Which Joe gave his name to ‘sloppy joes’? We look at five interesting sandwiches and their lexical origins.
1The capital of West Virginia, in the southwestern part of the state; population 50,302 (est. 2008)
2A city and port in South Carolina; population 111,978 (est. 2008). The bombardment of Fort Sumter in 1861 by Confederate troops marked the beginning of the Civil War.
A lively dance of the 1920s that involved turning the knees inward and kicking out the lower legs.
- ‘I took up ballroom dance first because it seemed like an interesting thing to learn, but I was particularly attracted to swing as I loved the music - everything from charleston, 1930s big band, right up to modern-day swing bands.’
- ‘From tap to tango, Cuban salsa to the charleston, lambada to lindy hop, the most dazzling duos will be setting the dance floor and the nation's hearts alight in the hope of winning viewers' votes.’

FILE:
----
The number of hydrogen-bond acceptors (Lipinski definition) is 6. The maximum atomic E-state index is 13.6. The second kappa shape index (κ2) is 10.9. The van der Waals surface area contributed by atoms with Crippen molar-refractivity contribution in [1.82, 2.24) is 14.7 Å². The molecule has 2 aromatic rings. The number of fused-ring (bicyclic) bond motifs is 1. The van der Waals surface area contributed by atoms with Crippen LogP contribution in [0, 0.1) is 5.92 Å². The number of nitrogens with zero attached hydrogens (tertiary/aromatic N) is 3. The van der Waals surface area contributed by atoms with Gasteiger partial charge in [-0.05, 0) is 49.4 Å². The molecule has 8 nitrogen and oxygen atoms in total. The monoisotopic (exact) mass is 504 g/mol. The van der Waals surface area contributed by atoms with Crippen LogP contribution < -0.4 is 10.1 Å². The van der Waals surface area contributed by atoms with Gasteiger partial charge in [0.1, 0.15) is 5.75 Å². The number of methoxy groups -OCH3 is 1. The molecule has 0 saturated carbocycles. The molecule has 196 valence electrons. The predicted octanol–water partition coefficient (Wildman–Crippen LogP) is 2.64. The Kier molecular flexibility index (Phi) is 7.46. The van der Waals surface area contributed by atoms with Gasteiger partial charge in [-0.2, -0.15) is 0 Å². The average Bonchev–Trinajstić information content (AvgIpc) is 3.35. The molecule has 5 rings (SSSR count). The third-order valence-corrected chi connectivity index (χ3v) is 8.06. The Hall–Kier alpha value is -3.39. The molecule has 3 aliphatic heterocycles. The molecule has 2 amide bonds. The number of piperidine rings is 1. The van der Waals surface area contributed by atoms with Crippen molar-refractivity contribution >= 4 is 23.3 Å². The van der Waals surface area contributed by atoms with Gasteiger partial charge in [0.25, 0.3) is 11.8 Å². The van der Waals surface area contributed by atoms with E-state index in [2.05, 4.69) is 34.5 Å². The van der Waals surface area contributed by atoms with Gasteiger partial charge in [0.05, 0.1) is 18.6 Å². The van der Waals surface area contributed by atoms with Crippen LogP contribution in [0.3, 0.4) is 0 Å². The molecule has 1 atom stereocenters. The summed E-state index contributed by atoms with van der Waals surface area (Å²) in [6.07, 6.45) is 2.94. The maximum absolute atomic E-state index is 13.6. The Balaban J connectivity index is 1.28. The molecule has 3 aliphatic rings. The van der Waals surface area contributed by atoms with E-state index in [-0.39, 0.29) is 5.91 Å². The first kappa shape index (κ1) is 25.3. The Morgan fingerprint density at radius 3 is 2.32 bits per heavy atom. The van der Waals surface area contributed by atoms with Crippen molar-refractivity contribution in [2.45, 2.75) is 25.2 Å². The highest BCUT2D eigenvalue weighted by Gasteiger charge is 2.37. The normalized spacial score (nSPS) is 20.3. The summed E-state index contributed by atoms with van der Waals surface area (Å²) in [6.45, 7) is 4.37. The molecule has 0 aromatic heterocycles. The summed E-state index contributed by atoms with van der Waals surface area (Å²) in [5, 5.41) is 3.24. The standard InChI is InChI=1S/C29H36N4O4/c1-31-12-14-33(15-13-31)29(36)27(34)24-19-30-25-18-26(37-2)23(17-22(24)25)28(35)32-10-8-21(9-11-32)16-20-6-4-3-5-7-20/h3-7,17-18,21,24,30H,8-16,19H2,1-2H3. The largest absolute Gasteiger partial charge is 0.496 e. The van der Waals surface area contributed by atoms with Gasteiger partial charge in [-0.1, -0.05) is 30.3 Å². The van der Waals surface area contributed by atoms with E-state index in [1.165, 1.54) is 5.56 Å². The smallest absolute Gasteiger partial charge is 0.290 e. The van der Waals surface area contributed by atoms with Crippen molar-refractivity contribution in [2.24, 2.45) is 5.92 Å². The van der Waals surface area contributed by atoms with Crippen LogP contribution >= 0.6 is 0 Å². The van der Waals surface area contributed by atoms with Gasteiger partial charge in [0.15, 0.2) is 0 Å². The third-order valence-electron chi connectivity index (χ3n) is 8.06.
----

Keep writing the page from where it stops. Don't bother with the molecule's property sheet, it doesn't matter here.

- ‘Sadie and Joseph performed a freestyle dance, the lindyhop and charleston in Saturday's final, which was contested by three couples.’
- ‘Over time, a faster version was born, absorbing extra elements of ragtime such as the charleston.’
- ‘The forerunners of all the swing dances, namely the charleston and particularly the lesser known collegiate, are responsible for the existence of the shag.’
Dance the Charleston.
- ‘Make like '20s screen sirens Louise Brooks, Tallulah Bankhead and designer Coco Chanel and charleston the night away.’
- ‘The Big Band supplied the hip tunes and while some cut a rug, others were happy to watch the professional dance troupe lindy-hop, charleston and spin their way to rapturous applause.’
- ‘She made them sing it twice as she danced, clapped, frugged and charlestoned through the renditions.’
- ‘But it wasn't until Choco Chanel charlestoned back from the Mediterranean with a deep golden tan, that bronzed skin became a truly desirable item.’
- ‘She called on Tuesday and begged me to go teach her class to charleston.’
1920s: named after Charleston in South Carolina.
We take a look at several popular, though confusing, punctuation marks.
From Afghanistan to Zimbabwe, discover surprising and intriguing language facts from around the globe.
The definitions of ‘buddy’ and ‘bro’ in the OED have recently been revised. We explore their history and increase in popularity.